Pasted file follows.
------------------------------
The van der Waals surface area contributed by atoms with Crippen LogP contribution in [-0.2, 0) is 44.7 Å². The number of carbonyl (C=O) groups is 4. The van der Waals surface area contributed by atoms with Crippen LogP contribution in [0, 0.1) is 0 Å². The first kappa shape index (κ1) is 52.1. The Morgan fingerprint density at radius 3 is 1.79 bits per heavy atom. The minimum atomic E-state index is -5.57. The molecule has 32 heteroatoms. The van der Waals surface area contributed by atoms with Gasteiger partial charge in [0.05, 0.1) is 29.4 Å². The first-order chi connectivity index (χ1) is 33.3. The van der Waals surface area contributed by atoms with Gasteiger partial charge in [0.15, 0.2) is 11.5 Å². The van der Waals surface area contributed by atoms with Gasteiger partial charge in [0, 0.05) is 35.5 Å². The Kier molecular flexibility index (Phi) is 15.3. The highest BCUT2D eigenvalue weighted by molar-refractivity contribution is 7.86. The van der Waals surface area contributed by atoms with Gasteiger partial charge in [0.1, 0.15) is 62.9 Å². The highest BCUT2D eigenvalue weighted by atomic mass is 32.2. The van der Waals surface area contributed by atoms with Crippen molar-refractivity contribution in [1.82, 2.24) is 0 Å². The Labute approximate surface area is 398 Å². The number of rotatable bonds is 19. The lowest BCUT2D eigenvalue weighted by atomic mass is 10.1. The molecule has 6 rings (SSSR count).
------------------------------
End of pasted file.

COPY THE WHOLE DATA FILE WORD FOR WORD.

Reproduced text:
The van der Waals surface area contributed by atoms with Crippen LogP contribution in [-0.2, 0) is 44.7 Å². The number of carbonyl (C=O) groups is 4. The van der Waals surface area contributed by atoms with Crippen LogP contribution in [0, 0.1) is 0 Å². The first kappa shape index (κ1) is 52.1. The Morgan fingerprint density at radius 3 is 1.79 bits per heavy atom. The minimum atomic E-state index is -5.57. The molecule has 32 heteroatoms. The van der Waals surface area contributed by atoms with Gasteiger partial charge in [0.05, 0.1) is 29.4 Å². The first-order chi connectivity index (χ1) is 33.3. The van der Waals surface area contributed by atoms with Gasteiger partial charge in [0.15, 0.2) is 11.5 Å². The van der Waals surface area contributed by atoms with Gasteiger partial charge in [0, 0.05) is 35.5 Å². The Kier molecular flexibility index (Phi) is 15.3. The highest BCUT2D eigenvalue weighted by molar-refractivity contribution is 7.86. The van der Waals surface area contributed by atoms with Gasteiger partial charge in [0.1, 0.15) is 62.9 Å². The highest BCUT2D eigenvalue weighted by atomic mass is 32.2. The van der Waals surface area contributed by atoms with Crippen molar-refractivity contribution in [1.82, 2.24) is 0 Å². The Labute approximate surface area is 398 Å². The number of rotatable bonds is 19. The lowest BCUT2D eigenvalue weighted by atomic mass is 10.1. The molecule has 6 rings (SSSR count).